The average person puts only 25% of their energy and ability into their work. The world takes its hat off to those who put in more than 50% of their capacity, and stands on its head for those few and far between souls who devote 100%.
—Andrew Carnegie (1913, by Theodore Marceau; Public domain)
…Upon first read, it may seem as though this Carnegie quote is at odds with how we are taught to live. After all, isn’t it important to have a “balanced” life, compartmentalizing our time between work, family, play, and (most importantly) worship? Absolutely, but that doesn’t take anything away from the singularity of focus leaders have toward their craft.
Two of my favorite examples are Walt Disney and Steve Jobs. Both of these souls dedicated themselves to their passion right up to the end. Walt Disney designed a plan for a new theme park in his mind, using the tiles on his hospital room ceiling as a sort of graph paper. Steve Jobs continued to lead his design teams at Apple right up until he could no longer physically travel.
Let’s talk about spirituality, the bedrock of our existence (whether we accept it or not). Carnegie, Disney, and Jobs could be ruthless leaders at times. In fact, there are certain characteristics of all three men we should pray to avoid. Jobs, in fact, shunned religion for virtually all of his life. But that doesn’t change the fact that all three accomplished great things by having an incredible level of focus on their calling. The role of a Higher Power working through us cannot be diminished simply because we do not accept that fact. Or, as C.S. Lewis so eloquently put it, “A man can no more diminish God’s glory by refusing to worship Him than a lunatic can put out the sun by scribbling the word ‘darkness’ on the walls of his cell.”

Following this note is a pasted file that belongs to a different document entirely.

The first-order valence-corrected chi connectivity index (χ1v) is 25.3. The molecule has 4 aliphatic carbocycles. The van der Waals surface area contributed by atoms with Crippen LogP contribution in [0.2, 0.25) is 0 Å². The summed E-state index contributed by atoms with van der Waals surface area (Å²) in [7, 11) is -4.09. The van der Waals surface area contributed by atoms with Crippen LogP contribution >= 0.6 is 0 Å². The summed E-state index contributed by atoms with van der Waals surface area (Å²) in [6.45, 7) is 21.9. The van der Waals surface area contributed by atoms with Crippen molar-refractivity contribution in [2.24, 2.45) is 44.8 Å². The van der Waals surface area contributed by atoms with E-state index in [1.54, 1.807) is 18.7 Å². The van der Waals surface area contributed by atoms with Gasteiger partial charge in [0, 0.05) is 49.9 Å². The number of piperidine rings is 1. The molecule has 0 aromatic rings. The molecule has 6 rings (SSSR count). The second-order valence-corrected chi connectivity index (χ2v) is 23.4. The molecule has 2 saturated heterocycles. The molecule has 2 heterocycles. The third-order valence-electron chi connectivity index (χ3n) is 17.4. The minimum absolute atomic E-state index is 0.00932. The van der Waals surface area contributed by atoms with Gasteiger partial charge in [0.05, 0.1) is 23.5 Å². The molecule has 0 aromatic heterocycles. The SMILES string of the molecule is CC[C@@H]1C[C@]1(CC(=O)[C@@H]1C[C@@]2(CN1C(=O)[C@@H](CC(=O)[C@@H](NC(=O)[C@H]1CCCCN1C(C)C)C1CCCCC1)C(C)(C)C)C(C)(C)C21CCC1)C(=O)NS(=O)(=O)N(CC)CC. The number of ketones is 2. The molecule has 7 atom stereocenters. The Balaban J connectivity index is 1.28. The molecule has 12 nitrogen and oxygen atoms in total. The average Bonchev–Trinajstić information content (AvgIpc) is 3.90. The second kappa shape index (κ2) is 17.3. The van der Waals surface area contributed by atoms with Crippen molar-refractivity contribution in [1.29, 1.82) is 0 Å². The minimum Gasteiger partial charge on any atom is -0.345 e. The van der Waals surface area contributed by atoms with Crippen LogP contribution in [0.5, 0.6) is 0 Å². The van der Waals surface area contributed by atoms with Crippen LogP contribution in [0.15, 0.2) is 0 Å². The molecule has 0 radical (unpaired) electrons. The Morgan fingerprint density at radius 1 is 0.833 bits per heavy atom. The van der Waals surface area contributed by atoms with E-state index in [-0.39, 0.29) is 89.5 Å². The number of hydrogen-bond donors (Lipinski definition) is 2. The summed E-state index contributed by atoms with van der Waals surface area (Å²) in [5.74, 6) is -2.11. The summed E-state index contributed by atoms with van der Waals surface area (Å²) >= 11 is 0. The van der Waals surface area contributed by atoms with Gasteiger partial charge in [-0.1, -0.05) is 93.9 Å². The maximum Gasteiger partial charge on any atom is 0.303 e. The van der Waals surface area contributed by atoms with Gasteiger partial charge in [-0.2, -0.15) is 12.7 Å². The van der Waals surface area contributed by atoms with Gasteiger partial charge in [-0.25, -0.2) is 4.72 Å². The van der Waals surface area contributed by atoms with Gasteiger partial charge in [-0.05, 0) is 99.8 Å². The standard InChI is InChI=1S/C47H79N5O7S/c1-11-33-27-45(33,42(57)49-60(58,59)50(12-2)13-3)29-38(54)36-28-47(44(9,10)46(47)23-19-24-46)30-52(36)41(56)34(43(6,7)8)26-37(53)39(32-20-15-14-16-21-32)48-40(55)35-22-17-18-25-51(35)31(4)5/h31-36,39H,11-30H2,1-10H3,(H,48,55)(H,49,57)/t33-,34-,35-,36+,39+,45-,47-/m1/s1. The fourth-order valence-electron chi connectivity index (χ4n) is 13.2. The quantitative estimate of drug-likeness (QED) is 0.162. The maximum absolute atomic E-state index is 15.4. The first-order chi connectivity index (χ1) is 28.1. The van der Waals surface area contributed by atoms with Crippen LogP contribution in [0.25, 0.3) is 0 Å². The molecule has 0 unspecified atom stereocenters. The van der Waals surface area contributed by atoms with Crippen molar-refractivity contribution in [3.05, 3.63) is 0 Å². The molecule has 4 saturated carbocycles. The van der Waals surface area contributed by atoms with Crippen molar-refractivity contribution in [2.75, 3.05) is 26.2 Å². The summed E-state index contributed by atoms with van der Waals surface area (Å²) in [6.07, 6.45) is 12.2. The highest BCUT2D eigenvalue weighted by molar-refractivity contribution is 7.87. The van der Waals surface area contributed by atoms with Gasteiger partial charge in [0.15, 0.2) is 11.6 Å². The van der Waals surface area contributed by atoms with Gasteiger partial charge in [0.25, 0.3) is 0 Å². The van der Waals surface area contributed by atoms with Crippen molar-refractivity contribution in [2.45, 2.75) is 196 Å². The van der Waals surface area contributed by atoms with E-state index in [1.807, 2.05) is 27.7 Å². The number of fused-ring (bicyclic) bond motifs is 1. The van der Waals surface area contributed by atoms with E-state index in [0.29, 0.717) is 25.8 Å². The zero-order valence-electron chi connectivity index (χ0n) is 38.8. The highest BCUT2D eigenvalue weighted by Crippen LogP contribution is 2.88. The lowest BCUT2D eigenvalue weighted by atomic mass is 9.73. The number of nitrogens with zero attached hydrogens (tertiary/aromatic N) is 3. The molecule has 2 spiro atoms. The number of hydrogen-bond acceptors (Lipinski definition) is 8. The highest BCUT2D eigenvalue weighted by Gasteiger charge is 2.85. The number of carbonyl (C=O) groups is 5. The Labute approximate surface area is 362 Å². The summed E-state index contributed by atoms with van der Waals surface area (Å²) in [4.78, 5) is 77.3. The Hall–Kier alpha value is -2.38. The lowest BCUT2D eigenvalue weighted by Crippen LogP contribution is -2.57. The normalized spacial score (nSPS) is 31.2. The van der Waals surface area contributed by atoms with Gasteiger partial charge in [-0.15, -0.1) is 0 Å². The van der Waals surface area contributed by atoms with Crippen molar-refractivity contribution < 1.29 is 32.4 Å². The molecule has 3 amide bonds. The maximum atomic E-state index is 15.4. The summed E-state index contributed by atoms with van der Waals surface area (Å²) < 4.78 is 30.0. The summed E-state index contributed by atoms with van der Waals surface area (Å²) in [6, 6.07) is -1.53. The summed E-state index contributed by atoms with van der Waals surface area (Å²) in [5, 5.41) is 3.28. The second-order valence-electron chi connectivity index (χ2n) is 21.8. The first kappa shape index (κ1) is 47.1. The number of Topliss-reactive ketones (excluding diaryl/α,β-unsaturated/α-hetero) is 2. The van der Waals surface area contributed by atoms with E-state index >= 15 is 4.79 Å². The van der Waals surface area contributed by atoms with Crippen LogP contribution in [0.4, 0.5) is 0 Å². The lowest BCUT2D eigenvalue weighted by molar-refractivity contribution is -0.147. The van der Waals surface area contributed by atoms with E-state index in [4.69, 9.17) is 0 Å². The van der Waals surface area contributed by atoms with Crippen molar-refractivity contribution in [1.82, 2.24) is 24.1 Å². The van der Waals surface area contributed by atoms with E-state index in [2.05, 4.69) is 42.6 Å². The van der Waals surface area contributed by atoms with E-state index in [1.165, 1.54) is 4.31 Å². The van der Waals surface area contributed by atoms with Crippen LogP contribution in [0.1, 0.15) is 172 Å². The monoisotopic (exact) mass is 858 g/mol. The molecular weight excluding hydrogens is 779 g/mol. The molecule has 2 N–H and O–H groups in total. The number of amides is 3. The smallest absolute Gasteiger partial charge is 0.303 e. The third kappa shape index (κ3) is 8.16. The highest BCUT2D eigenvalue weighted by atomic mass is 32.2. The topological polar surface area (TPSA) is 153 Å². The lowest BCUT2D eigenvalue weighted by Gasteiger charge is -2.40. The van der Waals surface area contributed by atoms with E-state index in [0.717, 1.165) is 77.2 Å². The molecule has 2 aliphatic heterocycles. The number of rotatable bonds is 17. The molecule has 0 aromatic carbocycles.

So, let’s use the examples of Carnegie, Disney, and Jobs to give ourselves to the one passion that drives us, but with the understanding that we are simply tapping into God’s great power from within to accomplish great things. With that in mind, we can add an incredible component to our journey: Divine Happiness.
—MSH, Penn Wealth